Thursday, October 12, 2017

Catch up on some reading....

..if only because I rate these VERY highly and recommend wholeheartedly..


Prompted by the excellent "Airborne" (see book reviews), I was prompted to go back and read those original two books I read all those years ago... have to say I was not disappointed, despite only being able to find number 2, a swift Kindle purchase saw me launched into volume 1. Radcliffe wrote three WWII books loosely linked, but on different subjects - some of the characters in one book may appear briefly in another, but in essence they are all stand alone and can be read in isolation. This one, the first one, is based about the American bomber offensive in Europe and the truly terrible time they had of day light bombing deep into Germany prior to the existence of good long range fighter cover...  so the book is about an American bomber wing based in eastern England, about the sorties, the casualties, the hideous attrition, the relationships they form with local people, their mental state, their physical state..  absolutely excellent...  read this, and then read Deighton's "Goodbye Mickey Mouse" for some of the best (fictional) insight into the American bomber offensives..10
..for the second book, Radcliffe shifts focus to the Battle of the Atlantic - the story is about the crew of a Flower class corvette (*sound familiar? ) but there is also a truly compelling side story based around pone of the officers upbringing in Uruguay, and features certain events around Graf Spee. Once again the book is about all aspects of what it was like to serve in corvettes, the discomfort, the poor food, the cold, the danger, and the fear of fighting a foe that (at the time of the book) was largely undetectable..  basic ASDIC only.. superb... *then go read the "Cruel Sea" you know you want to...  in my view this boiok is easily as good as Montserrat10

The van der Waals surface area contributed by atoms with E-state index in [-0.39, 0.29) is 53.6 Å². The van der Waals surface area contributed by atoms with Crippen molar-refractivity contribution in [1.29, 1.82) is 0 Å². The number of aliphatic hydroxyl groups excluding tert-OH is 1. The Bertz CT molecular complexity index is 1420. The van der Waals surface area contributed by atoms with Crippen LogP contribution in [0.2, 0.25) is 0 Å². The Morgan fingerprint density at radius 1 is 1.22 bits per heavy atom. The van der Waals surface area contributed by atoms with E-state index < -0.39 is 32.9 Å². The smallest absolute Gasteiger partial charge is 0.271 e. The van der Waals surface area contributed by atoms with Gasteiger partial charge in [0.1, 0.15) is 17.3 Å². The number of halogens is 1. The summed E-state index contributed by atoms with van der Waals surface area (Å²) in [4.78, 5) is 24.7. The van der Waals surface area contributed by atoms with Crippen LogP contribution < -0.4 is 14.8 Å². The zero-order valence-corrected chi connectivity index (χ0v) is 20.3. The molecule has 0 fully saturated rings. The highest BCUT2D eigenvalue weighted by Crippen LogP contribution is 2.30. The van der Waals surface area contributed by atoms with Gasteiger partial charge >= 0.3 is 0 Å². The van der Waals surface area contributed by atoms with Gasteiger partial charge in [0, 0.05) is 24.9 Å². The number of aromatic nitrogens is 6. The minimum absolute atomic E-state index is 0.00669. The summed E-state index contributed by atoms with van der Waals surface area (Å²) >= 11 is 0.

..for the third book - only recently released despite having been finished for some time, Radcliffe shifts focus to the fall of Singapore...  in one of the blurbs he wrote that the reason the book wasn't originally published at the time of the first two was because his publisher told him it was too grim reading..  so for this one he self published..  glad he did as it too is an excellent read... the story is based round an RAF pilot who after completing training in one of the northern squadrons ends up being posted to Singapore in time for the defeat..  he is captured, and put to work on the Burma railroad, and the book is about what it was like to be a prisoner, the conditions, the disease, the filth, the lack of food, the brutal and inhumane treatment, and the work...  very, very, dark, but a hugely readable book as he also describes what life would have been like for family and wives/girlfriends at home...  not finished it yet, score when I do...